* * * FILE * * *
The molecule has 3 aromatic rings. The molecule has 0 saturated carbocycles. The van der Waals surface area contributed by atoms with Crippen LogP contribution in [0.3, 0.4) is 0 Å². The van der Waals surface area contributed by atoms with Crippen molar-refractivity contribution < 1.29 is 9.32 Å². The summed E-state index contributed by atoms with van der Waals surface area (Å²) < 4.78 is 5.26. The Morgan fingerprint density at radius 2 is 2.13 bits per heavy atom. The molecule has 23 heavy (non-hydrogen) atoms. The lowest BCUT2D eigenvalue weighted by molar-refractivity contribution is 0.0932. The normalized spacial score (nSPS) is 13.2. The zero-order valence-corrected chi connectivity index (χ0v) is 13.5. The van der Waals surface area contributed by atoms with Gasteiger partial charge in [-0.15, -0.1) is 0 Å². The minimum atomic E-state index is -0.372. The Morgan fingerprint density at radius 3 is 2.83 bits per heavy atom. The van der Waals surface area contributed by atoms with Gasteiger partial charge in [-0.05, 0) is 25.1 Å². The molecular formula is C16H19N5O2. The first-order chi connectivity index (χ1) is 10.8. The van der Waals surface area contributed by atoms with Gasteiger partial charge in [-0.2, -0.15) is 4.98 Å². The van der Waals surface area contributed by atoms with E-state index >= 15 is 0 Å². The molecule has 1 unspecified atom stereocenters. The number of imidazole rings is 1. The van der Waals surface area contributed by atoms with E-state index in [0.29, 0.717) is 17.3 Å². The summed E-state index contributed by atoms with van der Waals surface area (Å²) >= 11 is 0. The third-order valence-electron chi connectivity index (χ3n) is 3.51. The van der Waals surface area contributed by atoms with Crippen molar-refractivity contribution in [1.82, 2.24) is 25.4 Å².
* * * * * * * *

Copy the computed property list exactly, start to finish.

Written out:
The molecule has 3 aromatic rings. The molecule has 0 saturated carbocycles. The van der Waals surface area contributed by atoms with Crippen LogP contribution in [0.3, 0.4) is 0 Å². The van der Waals surface area contributed by atoms with Crippen molar-refractivity contribution < 1.29 is 9.32 Å². The summed E-state index contributed by atoms with van der Waals surface area (Å²) < 4.78 is 5.26. The Morgan fingerprint density at radius 2 is 2.13 bits per heavy atom. The molecule has 23 heavy (non-hydrogen) atoms. The lowest BCUT2D eigenvalue weighted by molar-refractivity contribution is 0.0932. The normalized spacial score (nSPS) is 13.2. The zero-order valence-corrected chi connectivity index (χ0v) is 13.5. The van der Waals surface area contributed by atoms with Gasteiger partial charge in [-0.15, -0.1) is 0 Å². The minimum atomic E-state index is -0.372. The Morgan fingerprint density at radius 3 is 2.83 bits per heavy atom. The van der Waals surface area contributed by atoms with Gasteiger partial charge in [-0.05, 0) is 25.1 Å². The molecular formula is C16H19N5O2. The first-order chi connectivity index (χ1) is 10.8. The van der Waals surface area contributed by atoms with Gasteiger partial charge in [-0.2, -0.15) is 4.98 Å². The van der Waals surface area contributed by atoms with E-state index >= 15 is 0 Å². The molecule has 1 unspecified atom stereocenters. The number of imidazole rings is 1. The van der Waals surface area contributed by atoms with E-state index in [0.29, 0.717) is 17.3 Å². The summed E-state index contributed by atoms with van der Waals surface area (Å²) >= 11 is 0. The third-order valence-electron chi connectivity index (χ3n) is 3.51. The van der Waals surface area contributed by atoms with Crippen molar-refractivity contribution in [1.82, 2.24) is 25.4 Å².